Updated: 07/15/2014 20:20 | By Agence France-Presse

Thousands flee as typhoon hits eastern Philippines

Tens of thousands of people in the Philippines sheltered in evacuation centres on Tuesday as a typhoon began to pound its eastern coast, with authorities warning of giant storm surges and heavy floods.

Thousands flee as typhoon hits eastern Philippines

Residents ride on a truck as they are evacuated by authorities from approaching Typhoon Rammasun in Legazpi City, southeast of Manila on July 15, 2014 - by Charism Sayat

The eye of Typhoon Rammasun was set to strike Legazpi city in the eastern Bicol region in the early evening, with Manila and other heavily populated areas also expected to be hit early Wednesday, the state weather service said.

"We are preparing for the worst," said Rafaelito Alejandro, civil defence chief of Bicol, an impoverished farming and fishing region of 5.4 million people.

More than 96,000 families have already moved to evacuation centres there, Social Welfare Minister Corazon Soliman told reporters in Manila.

"People on the coastal areas are evacuating because of the threat of storm surges," National Disaster Risk Reduction and Management Council spokeswoman Romina Marasigan told AFP, referring to giant waves dumped onto the shore by strong winds.

The Philippines is hit by about 20 major storms a year, many of them deadly. The Southeast Asian archipelago is often the first major landmass to be hit after the storms build above the warm Pacific Ocean waters. 

Super Typhoon Haiyan unleashed seven-metre (23-foot) storm surges that devastated the coasts of the eastern islands of Samar and Leyte last year, killing up to 7,300 people in one of the nation's worst ever natural disasters.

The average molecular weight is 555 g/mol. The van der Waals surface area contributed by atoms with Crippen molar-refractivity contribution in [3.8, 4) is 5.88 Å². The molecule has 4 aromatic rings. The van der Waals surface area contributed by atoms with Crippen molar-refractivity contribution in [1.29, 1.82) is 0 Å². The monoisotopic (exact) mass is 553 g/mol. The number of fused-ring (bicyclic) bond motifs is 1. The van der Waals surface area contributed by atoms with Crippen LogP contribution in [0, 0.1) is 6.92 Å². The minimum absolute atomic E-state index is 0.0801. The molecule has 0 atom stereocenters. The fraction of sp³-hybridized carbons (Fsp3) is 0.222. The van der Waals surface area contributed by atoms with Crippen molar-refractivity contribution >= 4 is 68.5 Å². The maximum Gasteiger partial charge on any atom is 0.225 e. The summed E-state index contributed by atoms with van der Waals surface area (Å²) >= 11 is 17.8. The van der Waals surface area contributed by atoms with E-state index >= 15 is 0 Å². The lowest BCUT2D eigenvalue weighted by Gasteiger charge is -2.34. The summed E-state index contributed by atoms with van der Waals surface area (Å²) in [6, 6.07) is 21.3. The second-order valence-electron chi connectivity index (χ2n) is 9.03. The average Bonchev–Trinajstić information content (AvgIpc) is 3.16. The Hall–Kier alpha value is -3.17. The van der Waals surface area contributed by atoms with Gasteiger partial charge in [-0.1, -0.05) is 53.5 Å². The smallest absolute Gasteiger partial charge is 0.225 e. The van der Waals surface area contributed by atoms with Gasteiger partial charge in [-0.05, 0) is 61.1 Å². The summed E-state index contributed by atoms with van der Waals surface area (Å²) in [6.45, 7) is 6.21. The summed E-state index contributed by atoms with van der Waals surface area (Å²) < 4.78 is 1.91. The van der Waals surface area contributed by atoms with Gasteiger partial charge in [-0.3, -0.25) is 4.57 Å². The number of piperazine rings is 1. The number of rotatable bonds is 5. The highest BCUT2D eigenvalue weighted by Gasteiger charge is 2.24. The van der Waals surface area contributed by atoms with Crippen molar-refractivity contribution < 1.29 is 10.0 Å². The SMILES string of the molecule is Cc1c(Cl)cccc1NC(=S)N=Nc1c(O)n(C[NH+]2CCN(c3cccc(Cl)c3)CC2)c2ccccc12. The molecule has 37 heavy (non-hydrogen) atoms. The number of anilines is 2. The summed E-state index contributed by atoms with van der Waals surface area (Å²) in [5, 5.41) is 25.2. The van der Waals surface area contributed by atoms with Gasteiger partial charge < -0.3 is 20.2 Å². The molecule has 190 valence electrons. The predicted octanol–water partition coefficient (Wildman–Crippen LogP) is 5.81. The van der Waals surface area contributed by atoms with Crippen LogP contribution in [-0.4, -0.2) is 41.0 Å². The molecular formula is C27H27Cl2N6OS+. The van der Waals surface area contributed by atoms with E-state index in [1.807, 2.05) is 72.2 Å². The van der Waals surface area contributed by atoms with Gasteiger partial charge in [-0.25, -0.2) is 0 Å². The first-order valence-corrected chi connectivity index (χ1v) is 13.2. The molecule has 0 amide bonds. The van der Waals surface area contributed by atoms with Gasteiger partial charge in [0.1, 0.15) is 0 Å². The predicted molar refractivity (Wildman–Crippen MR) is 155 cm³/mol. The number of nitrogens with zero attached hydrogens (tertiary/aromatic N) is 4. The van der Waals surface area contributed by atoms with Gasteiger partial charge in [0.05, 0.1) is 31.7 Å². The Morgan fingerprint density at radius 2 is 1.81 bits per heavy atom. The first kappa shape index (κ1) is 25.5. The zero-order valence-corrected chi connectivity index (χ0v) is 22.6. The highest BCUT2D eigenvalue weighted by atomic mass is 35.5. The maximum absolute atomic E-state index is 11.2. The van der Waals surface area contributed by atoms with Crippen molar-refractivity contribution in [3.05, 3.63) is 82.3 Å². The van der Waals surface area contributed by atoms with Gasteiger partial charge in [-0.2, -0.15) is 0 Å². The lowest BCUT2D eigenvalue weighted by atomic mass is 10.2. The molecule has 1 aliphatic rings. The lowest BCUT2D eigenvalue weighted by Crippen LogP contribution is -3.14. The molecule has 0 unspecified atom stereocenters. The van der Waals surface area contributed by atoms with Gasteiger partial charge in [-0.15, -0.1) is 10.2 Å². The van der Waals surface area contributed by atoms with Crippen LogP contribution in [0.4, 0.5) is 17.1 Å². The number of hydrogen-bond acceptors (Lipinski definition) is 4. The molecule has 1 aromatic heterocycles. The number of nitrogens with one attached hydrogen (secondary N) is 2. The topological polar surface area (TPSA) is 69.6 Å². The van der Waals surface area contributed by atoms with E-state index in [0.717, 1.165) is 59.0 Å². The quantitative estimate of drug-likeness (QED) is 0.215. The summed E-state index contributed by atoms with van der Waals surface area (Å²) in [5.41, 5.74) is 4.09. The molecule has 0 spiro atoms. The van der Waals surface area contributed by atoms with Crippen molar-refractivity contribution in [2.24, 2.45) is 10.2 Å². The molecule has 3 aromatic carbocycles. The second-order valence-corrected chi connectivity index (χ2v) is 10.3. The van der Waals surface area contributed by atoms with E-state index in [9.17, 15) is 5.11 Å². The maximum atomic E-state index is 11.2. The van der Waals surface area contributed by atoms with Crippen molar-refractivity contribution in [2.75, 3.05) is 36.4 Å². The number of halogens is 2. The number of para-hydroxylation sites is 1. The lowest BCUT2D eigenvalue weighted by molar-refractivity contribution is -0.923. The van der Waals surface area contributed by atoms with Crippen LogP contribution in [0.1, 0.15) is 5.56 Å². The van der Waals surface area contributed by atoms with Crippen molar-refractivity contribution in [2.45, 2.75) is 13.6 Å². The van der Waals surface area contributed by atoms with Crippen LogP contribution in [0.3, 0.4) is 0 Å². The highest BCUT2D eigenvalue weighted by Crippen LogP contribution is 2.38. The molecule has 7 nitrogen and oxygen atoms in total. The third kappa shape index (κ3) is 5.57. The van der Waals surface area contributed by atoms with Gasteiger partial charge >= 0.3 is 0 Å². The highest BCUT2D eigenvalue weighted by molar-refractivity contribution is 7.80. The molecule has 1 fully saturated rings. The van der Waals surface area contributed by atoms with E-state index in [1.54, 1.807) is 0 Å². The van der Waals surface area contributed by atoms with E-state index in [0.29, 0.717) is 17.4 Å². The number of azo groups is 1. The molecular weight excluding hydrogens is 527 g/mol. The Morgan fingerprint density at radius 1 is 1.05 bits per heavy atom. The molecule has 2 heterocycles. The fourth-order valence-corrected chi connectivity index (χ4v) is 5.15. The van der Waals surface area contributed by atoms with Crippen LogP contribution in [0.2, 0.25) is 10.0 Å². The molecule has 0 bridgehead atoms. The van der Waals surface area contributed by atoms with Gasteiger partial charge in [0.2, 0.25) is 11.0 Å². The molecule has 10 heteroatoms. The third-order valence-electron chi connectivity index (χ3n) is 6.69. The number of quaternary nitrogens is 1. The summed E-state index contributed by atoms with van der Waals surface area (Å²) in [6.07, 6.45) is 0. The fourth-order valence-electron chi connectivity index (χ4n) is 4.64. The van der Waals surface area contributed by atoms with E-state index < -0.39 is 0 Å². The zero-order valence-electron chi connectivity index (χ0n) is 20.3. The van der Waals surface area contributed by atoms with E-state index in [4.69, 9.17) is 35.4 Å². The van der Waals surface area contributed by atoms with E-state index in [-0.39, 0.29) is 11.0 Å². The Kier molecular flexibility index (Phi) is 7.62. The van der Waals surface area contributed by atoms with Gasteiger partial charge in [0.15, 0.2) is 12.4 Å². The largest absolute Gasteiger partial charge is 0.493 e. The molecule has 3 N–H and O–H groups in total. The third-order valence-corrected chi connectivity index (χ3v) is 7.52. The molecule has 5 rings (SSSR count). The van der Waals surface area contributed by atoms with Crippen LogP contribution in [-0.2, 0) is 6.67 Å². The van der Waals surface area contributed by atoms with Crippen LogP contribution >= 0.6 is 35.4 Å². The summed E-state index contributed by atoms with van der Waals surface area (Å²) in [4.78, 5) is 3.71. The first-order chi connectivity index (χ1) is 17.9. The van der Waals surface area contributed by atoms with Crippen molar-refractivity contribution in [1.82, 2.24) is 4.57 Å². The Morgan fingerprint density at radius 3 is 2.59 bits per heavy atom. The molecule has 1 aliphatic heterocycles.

- 'Terrified of storm surges' -

More than a thousand residents of Tacloban, a city in Leyte, fled to an indoor government stadium early Tuesday after the weather service warned of the threat of three-metre waves hitting the coast.

"We're terrified of storm surges," mother of three Mary Ann Avelino, 26, told AFP as her family sat on the cold concrete of the bleacher seats, watching puddles form on the floor from the leaky roof.

She said her family had temporarily abandoned a lean-to at the ruins of their coastal home to sit out the new typhoon on higher ground.

State weather forecaster Alczar Aurelio said Rammasun was forecast to hit Legazpi, a city of about 185,000 people, in the early evening Tuesday.

It was then forecast to sweep across around 350 kilometres (215 miles) to the northwest and hit Manila and its 12 million people on Wednesday morning, he added.

Heavy rain and strong winds pounded the Bicol coasts in the late afternoon, though there were no reports of casualties or damage, Joey Salceda, the governor of Albay province in Bicol, said over ABS-CBN television.

Rammasun is the first to make landfall since this year's rainy season began in June, and authorities as well as local media were seeking to ensure all potentially impacted communities were well informed and prepared.

The state weather service upgraded Rammasun overnight Monday from a tropical storm into a typhoon as its wind speeds built over the Pacific.

Rammasun, which is Thai for "God of Thunder", is expected to have gusts of up to 180 kilometres an hour when it makes landfall, according to the US military's Joint Typhoon Warning Center.

The government cancelled most classes in Manila and Bicol on Tuesday, while dozens of domestic flights were also grounded.

The coastguard also shut down domestic shipping across Bicol and nearby areas, leaving more than 6,000 ferry passengers stranded, Social Welfare Minister Soliman said.

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